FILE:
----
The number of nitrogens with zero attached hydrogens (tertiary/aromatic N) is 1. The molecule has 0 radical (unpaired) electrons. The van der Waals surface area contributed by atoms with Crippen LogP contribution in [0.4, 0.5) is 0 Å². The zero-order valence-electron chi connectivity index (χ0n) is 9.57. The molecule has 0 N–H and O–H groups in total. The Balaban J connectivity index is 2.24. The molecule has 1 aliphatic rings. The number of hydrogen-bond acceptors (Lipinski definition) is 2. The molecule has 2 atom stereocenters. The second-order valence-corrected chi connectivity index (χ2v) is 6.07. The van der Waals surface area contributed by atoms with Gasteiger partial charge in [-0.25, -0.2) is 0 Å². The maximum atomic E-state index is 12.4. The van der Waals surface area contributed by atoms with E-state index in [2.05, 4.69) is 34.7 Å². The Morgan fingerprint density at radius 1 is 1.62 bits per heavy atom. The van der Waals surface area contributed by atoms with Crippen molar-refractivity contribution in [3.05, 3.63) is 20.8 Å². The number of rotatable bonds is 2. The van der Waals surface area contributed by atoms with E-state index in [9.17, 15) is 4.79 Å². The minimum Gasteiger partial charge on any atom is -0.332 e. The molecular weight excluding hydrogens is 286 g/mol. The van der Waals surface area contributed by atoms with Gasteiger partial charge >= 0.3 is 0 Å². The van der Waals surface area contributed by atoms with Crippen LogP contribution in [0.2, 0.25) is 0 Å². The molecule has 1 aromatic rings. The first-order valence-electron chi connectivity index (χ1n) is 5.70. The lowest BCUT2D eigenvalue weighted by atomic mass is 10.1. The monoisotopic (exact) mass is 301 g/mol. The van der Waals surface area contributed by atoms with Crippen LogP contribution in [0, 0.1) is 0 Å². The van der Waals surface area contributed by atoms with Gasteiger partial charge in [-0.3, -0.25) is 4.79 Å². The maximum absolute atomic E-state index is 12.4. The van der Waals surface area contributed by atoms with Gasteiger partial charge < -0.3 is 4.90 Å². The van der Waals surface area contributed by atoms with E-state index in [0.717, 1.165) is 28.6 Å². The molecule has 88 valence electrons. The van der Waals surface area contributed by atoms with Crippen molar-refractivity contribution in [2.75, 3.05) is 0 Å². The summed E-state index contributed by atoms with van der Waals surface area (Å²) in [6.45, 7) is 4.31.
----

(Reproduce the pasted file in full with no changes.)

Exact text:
The number of nitrogens with zero attached hydrogens (tertiary/aromatic N) is 1. The molecule has 0 radical (unpaired) electrons. The van der Waals surface area contributed by atoms with Crippen LogP contribution in [0.4, 0.5) is 0 Å². The zero-order valence-electron chi connectivity index (χ0n) is 9.57. The molecule has 0 N–H and O–H groups in total. The Balaban J connectivity index is 2.24. The molecule has 1 aliphatic rings. The number of hydrogen-bond acceptors (Lipinski definition) is 2. The molecule has 2 atom stereocenters. The second-order valence-corrected chi connectivity index (χ2v) is 6.07. The van der Waals surface area contributed by atoms with Gasteiger partial charge in [-0.25, -0.2) is 0 Å². The maximum atomic E-state index is 12.4. The van der Waals surface area contributed by atoms with E-state index in [2.05, 4.69) is 34.7 Å². The Morgan fingerprint density at radius 1 is 1.62 bits per heavy atom. The van der Waals surface area contributed by atoms with Crippen molar-refractivity contribution in [3.05, 3.63) is 20.8 Å². The number of rotatable bonds is 2. The van der Waals surface area contributed by atoms with E-state index in [9.17, 15) is 4.79 Å². The minimum Gasteiger partial charge on any atom is -0.332 e. The molecular weight excluding hydrogens is 286 g/mol. The van der Waals surface area contributed by atoms with Gasteiger partial charge >= 0.3 is 0 Å². The van der Waals surface area contributed by atoms with Crippen LogP contribution in [0.2, 0.25) is 0 Å². The molecule has 1 aromatic rings. The first-order valence-electron chi connectivity index (χ1n) is 5.70. The lowest BCUT2D eigenvalue weighted by atomic mass is 10.1. The monoisotopic (exact) mass is 301 g/mol. The van der Waals surface area contributed by atoms with Crippen LogP contribution in [0, 0.1) is 0 Å². The van der Waals surface area contributed by atoms with Gasteiger partial charge in [-0.3, -0.25) is 4.79 Å². The maximum absolute atomic E-state index is 12.4. The van der Waals surface area contributed by atoms with Gasteiger partial charge < -0.3 is 4.90 Å². The van der Waals surface area contributed by atoms with E-state index in [0.717, 1.165) is 28.6 Å². The molecule has 88 valence electrons. The van der Waals surface area contributed by atoms with Crippen molar-refractivity contribution in [2.75, 3.05) is 0 Å². The summed E-state index contributed by atoms with van der Waals surface area (Å²) in [6.45, 7) is 4.31.